If you prefer eating organic foods, enjoy growing your own vegetables, and are conscientious about pesticides and the environment, chances are that you have considered keeping chickens. Chickens make an excellent gardening companion, they enjoy chasing down plant destroying insects like grasshoppers, grubs, and beetles. Chickens are ground birds with strong feet that are meant for digging and scratching in search of food. Busy chickens till the soil by turning leaf litter, giving the soil a natural boost.
According to Mother Earth News, over 13 million tons of grass clippings, leaf, and yard waste was sent to U.S. landfills in 2021. Chickens love and will happily eat leaf and yard waste. Chickens lay around 250 eggs a year, Americans eat an average of 263 eggs a year. Pet chickens’ eggs have been proven to be higher in omega-3 acids and vitamin E than factory farmed eggs.
The little town of Limburg, Belgium offered 3 chickens to 2,000 households as an experiment in 2010 to cut down on household waste. Belgian officials have reported that the chickens are a huge success, organic waste has been cut in half and the families have gained a supply of free, fresh eggs. With the price of eggs getting higher each week, people love collecting their own freshly laid eggs from their own backyard chickens.
As inflation hit all areas of spending, Canadians are supporting urban food security by raising egg laying hens in their backyards. Paul Hughes, director of Grow Calgary, has long been a proponent of urban chickens, he says that families that choose to have hens will improve their household food security. While planting vegetables in your backyard allows people to grow their own food, sources of complex protein are harder to come by, that’s where chickens come in. Their size makes them a good fit for an urban environment. Chickens eat table scraps and a bag of feed is very inexpensive.
An estimated 12 million people in the U.S. now own backyard chickens. The appeal of chickens is that they are relatively low maintenance, they don’t need a lot of land and coops can be purchased on Amazon or at Lowe’s. A small but rapidly growing slice of the American population has become interested in growing and raising food at home, a trend that began during the pandemic and has been invigorated by the shortages it caused. The average price of a dozen eggs in December 2021 was $1.79 compared to $4.25 in December 2022.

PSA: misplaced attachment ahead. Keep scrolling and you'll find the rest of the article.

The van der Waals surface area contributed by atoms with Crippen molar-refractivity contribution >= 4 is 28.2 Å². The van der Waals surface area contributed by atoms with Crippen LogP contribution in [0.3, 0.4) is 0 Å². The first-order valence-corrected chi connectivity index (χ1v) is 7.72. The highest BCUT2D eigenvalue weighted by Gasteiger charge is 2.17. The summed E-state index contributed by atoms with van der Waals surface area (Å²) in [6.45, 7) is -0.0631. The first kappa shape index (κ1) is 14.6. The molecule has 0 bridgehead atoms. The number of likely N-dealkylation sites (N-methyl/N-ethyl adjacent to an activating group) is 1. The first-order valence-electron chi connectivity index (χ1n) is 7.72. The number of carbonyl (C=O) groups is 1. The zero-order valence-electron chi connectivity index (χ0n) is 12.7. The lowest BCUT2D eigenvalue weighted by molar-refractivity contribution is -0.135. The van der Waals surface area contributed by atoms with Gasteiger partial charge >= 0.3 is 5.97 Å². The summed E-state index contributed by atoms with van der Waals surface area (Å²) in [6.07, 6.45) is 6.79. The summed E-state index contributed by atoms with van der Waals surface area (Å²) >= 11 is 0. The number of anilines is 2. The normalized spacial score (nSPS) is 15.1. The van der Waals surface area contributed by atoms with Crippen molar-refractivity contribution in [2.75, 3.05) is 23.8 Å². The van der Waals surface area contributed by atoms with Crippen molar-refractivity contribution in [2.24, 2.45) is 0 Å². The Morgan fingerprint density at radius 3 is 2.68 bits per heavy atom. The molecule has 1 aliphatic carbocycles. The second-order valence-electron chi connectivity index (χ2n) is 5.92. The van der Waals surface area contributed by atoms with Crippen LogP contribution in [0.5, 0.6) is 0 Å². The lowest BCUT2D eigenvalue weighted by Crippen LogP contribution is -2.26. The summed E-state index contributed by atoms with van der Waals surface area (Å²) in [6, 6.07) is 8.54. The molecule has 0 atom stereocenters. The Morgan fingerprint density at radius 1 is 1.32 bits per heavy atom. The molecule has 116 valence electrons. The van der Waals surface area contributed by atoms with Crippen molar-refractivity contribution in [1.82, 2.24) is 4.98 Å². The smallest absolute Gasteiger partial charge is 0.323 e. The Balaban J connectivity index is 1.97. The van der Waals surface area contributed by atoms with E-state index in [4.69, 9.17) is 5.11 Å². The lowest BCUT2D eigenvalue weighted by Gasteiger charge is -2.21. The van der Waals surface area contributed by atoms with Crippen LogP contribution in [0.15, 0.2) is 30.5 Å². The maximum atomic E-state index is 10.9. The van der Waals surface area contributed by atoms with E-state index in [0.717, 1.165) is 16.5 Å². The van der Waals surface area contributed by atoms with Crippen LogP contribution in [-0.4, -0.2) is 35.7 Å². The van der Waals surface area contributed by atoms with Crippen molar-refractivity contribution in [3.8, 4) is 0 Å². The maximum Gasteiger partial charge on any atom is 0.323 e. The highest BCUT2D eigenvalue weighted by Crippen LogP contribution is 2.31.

My family has been raising chickens for over 10 years, there isn’t a better egg than one laid by your pet chicken. For my effort I get eggs that are far superior to the best organic ones at the grocery store. My chicken’s egg yolks are bright orange as a result of a diet of veggies, herbs, fruit, and organic chicken feed. As Hippocrates said, “food is medicine” and I know exactly what my chickens eat in a day, not the case with store bought eggs.
My chickens are delightful and silly, they are at the coop door every morning greeting me with their cheerful clucks. This flock is two years old and just finished a two month molt, it was sad to see my usually fluffy birds losing their plumage. It was also sad to have to buy eggs for baking. Luckily, the days are getting longer and the girls are laying again.
If you’re considering your own backyard flock, Chesapeake Seed and Feed in Cambridge is the best resource for everything regarding chickens. The owner is knowledgeable and will carry everything out to your car. They stock locally made chicken feed and even sell baby chicks in the spring.
Kate Emery General is a retired chef/restaurant owner that was born and raised in Casper, Wyoming. Kate loves her grandchildren, knitting and watercolor painting. Kate and her husband , Matt are longtime residents of Cambridge’s West End where they enjoy swimming and bicycling.